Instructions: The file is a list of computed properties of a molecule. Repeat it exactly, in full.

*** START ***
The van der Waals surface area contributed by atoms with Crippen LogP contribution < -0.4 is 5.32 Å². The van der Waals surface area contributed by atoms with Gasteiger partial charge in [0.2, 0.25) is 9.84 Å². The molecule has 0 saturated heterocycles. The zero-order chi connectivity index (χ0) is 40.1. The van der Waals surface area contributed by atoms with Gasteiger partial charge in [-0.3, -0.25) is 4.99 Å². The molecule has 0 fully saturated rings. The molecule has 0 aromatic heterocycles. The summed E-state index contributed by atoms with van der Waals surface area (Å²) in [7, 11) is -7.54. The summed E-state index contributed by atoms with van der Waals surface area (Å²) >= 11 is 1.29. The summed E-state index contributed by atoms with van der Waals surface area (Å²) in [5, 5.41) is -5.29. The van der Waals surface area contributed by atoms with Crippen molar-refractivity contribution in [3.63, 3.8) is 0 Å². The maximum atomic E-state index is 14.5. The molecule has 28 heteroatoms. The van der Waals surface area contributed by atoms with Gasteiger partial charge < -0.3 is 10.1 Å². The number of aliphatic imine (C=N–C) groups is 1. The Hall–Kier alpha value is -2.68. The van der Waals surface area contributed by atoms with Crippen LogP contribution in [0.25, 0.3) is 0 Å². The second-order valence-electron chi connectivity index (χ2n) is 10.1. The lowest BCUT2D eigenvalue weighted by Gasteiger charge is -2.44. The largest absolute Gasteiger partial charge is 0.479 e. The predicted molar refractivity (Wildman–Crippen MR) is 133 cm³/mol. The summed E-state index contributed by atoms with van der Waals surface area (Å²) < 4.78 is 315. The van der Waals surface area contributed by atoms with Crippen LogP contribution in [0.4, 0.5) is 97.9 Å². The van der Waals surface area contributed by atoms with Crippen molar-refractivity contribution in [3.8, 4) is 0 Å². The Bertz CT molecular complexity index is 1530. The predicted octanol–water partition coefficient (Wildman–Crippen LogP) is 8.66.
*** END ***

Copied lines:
The van der Waals surface area contributed by atoms with Crippen LogP contribution < -0.4 is 5.32 Å². The van der Waals surface area contributed by atoms with Gasteiger partial charge in [0.2, 0.25) is 9.84 Å². The molecule has 0 saturated heterocycles. The zero-order chi connectivity index (χ0) is 40.1. The van der Waals surface area contributed by atoms with Gasteiger partial charge in [-0.3, -0.25) is 4.99 Å². The molecule has 0 fully saturated rings. The molecule has 0 aromatic heterocycles. The summed E-state index contributed by atoms with van der Waals surface area (Å²) in [7, 11) is -7.54. The summed E-state index contributed by atoms with van der Waals surface area (Å²) >= 11 is 1.29. The summed E-state index contributed by atoms with van der Waals surface area (Å²) in [5, 5.41) is -5.29. The van der Waals surface area contributed by atoms with Crippen molar-refractivity contribution in [3.63, 3.8) is 0 Å². The maximum atomic E-state index is 14.5. The molecule has 28 heteroatoms. The van der Waals surface area contributed by atoms with Gasteiger partial charge < -0.3 is 10.1 Å². The number of aliphatic imine (C=N–C) groups is 1. The Hall–Kier alpha value is -2.68. The van der Waals surface area contributed by atoms with Crippen LogP contribution in [0.25, 0.3) is 0 Å². The second-order valence-electron chi connectivity index (χ2n) is 10.1. The lowest BCUT2D eigenvalue weighted by Gasteiger charge is -2.44. The largest absolute Gasteiger partial charge is 0.479 e. The predicted molar refractivity (Wildman–Crippen MR) is 133 cm³/mol. The summed E-state index contributed by atoms with van der Waals surface area (Å²) < 4.78 is 315. The van der Waals surface area contributed by atoms with Crippen LogP contribution in [0.4, 0.5) is 97.9 Å². The van der Waals surface area contributed by atoms with Crippen molar-refractivity contribution in [3.8, 4) is 0 Å². The Bertz CT molecular complexity index is 1530. The predicted octanol–water partition coefficient (Wildman–Crippen LogP) is 8.66.